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Chapter 19: Traditional Techniques Reinvented by Osho

ANAPANA-SATI YOGA

A flower that has never known the sun and a flower that has encountered the sun are not the same. They cannot be. A flower that has never known the sunrise has never known the sun to rise within itself. It is dead; it is just a potentiality. It has never known its own spirit. But a flower that has seen the sun rise has also seen something arise within itself. It has known its own soul. Now the flower is not just a flower; it has known a deep, stirring innerness.

How can we create this innerness within ourselves? Buddha invented a method, one of the most powerful methods, for creating an inner sun of awareness. And not only for creating it: the method is such that it not only creates this inner awareness but simultaneously allows the awareness to penetrate to the very cells of the body, to the whole of one’s being. The method that Buddha used is known as Anapana-sati Yoga - the yoga of incoming and outgoing breath awareness.

We are breathing, but it is unconscious breathing. Breath is prana, breath is the élan vital - the vitality, the very life - and yet it is unconscious; you are not aware of it. And if you had to be aware of breathing in order to breathe, you would die. Sooner or later you would forget: you cannot continuously remember anything.

Breathing is a link between our voluntary and our involuntary systems. We can control our breathing to a certain extent, we can even stop our breathing for a while, but we cannot stop it permanently. It goes on without us; it does not depend on us. Even if you are in a coma for months, you will go on breathing; it is an unconscious mechanism.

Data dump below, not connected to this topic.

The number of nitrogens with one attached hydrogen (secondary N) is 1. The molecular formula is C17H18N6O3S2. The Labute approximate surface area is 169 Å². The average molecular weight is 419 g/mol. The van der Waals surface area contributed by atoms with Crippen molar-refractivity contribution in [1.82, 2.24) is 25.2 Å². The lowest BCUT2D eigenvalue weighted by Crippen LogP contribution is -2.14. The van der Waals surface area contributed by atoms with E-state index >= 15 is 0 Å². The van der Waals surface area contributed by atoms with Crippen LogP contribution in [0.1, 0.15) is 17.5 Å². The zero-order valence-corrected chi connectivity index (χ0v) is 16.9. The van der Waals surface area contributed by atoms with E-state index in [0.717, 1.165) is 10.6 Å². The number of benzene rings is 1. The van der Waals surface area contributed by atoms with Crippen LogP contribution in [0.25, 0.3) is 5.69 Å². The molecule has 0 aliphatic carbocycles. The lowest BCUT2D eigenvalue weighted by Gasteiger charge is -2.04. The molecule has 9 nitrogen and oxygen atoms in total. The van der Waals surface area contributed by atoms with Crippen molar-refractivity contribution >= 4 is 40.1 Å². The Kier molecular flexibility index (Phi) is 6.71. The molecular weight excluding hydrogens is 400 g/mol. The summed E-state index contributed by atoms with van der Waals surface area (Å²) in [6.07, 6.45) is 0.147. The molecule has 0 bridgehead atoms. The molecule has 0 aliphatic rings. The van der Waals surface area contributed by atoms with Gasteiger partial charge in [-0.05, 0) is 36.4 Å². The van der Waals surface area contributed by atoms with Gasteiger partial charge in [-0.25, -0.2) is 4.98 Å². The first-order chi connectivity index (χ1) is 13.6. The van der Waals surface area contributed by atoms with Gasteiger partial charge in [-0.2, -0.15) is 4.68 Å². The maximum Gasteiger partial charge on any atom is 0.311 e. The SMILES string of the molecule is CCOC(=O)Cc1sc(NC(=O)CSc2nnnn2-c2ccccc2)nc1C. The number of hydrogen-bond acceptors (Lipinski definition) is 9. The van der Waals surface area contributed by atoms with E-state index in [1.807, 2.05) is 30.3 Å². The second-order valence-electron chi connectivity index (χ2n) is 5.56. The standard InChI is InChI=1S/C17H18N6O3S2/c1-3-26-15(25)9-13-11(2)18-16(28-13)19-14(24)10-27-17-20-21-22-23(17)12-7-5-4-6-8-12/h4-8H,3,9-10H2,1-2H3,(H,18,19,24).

Buddha used breath as a vehicle to do two things simultaneously: one, to create consciousness, and another, to allow that consciousness to penetrate to the very cells of the body. He said, “Breathe consciously.” This does not mean to do pranayama - yogic breathing; it is just to make breath an object of awareness, without changing it.

There is no need to change your breath. Leave it as it is, natural; do not change it. But when you breathe in, breathe consciously; let your consciousness move with the ingoing breath. And when the breath goes out, let your consciousness move out with it.

Move with the breath. Let your attention be with the breath; flow with it. Do not forget even a single breath. Buddha is reported to have said that if you can be aware of your breath for even a single hour, you are already enlightened. But not a single breath should be missed.

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